Gender-Neutral Approach in Marketing
We’re all making the same mistake, including women. How many times have you, a woman, approached a group of women, or a group comprised of mostly women, with a cheerful “Hey Guys!” You may believe that the phrase has morphed into a gender-neutral informal greeting. It has not. ‘But Tekla,’ you mumble to yourself, ‘don’t be so super sensitive. Being in business is tough. Get over it.’ To which I reply: ‘Just because we all do it doesn’t make it right.’ And I believe this is not just a mundane linguistic matter but a matter of perception—a symptom of a cultural norm that holds back many women in tech.
“There are a lot of guys in tech and ‘guys’ is used all the time in my work and social environments by both men and women, but since it doesn’t resonate with me anymore, I do feel like I’m not part of the group,” Amy Chong, a 29-year-old user-experience researcher in San Francisco was quoted in The Atlantic. The article went on stating that “in some workplaces, people have used technology to gently push back against the gender-neutral ‘guys’ so that they themselves don’t have to speak up. A group of government employees wrote a custom response for the messaging app Slack that would have a bot ask questions like “Did you mean ‘friends’?” or “Did you mean ‘you all’?” whenever a user wrote ‘Hey guys’. A Spotify employee embraced the idea, and the professional network Ladies Get Paid has a similar feature in its Slack group of some 30,000 members.”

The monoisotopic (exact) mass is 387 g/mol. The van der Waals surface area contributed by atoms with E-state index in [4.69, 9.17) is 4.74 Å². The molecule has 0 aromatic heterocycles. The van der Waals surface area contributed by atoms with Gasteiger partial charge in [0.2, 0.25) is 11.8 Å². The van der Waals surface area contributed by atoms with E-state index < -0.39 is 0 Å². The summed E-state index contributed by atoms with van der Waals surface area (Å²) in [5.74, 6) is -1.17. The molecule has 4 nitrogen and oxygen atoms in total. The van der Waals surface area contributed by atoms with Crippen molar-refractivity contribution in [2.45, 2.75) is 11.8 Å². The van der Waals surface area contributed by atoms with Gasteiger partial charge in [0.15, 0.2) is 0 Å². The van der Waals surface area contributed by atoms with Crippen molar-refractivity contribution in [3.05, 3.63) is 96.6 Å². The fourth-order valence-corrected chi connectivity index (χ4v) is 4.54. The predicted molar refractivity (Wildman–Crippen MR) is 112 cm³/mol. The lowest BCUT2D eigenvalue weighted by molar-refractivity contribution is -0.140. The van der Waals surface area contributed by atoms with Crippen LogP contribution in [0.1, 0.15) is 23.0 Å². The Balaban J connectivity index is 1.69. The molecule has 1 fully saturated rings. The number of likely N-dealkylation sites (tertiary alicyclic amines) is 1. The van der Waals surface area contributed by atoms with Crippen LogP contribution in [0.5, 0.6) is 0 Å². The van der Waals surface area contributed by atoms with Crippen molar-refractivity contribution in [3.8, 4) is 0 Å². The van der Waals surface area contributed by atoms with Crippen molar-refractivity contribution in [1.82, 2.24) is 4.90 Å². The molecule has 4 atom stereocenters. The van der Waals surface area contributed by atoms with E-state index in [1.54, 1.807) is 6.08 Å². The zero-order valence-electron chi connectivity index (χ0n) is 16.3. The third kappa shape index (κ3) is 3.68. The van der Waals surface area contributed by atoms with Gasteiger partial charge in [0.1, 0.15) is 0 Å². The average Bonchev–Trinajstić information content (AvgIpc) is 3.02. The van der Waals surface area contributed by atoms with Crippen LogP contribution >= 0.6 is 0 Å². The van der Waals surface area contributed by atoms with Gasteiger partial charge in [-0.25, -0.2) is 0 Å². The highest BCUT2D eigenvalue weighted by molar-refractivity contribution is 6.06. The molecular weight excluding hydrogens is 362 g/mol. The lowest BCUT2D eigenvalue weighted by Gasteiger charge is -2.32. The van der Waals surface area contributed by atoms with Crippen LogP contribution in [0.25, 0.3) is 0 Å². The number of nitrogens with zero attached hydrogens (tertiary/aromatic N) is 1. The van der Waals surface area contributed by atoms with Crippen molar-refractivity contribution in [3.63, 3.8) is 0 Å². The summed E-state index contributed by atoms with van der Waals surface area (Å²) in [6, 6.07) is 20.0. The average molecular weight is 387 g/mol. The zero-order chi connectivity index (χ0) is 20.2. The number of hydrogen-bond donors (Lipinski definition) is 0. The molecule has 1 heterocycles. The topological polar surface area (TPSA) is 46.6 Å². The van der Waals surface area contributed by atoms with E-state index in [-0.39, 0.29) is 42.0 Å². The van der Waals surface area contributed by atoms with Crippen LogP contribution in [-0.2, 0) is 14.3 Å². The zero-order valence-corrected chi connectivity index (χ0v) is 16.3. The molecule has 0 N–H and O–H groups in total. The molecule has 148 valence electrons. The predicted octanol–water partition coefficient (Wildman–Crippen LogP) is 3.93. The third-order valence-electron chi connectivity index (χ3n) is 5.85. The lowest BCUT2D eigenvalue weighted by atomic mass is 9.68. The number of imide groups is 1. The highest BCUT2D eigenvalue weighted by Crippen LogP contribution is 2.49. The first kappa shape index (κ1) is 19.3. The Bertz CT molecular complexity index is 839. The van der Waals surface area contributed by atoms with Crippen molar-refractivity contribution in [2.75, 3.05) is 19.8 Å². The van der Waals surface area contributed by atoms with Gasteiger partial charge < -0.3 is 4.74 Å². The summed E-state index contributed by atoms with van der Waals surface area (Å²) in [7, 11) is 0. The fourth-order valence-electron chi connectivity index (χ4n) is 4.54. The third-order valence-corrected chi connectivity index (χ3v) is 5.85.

‘You Guys’ vs ‘You’
In many languages (here are examples of German and French gender-neutral quandaries), pronouns and nouns, singular and plural, all have gender-specific grammatical forms that make addressing a crowd in a gender-neutral way very challenging. Regardless, they try. The English language, on the other hand, is so much more accommodating. ‘You’ applies to a man, a woman, to a group of men, to a group of women or a mix of both. A doctor can be male or female and doctors can mean groups of men, women or both.
So, if your hip startup or new business doesn’t address ED but still assumes your target audience is male, think again. You’ve already lost half of your potential clients who have collectively tuned out. Way to go, guys and gals! But if you are sincere and are looking for a winning marketing strategy, make an effort to ditch lazy and inconsiderate ways of addressing your clients in your future communications. All you have to do is replace ’you guys’ with ‘you’. It’s that simple. Replace it in all your communications—and also on your website copy. Let’s challenge this male-centric marketing approach as a default.
And then, Shaw, I may even consider your services.
More on the topic:
Words to Avoid in Marketing for Nonprofits in 2019. It includes “Guys” (Thank you, Big Duck)
The Problem With ‘Hey Guys’ (The Atlantic)
Map: 8 English Ways to Make ‘You’ Plural (Mentalfloss)
The Push to Make French Gender-Neutral (The Atlantic)
Ellen Pao and the Sexism You Can’t Quite Prove (New York Magazine)
This article was also published on Ellevate Network’s Medium Page and on its blog.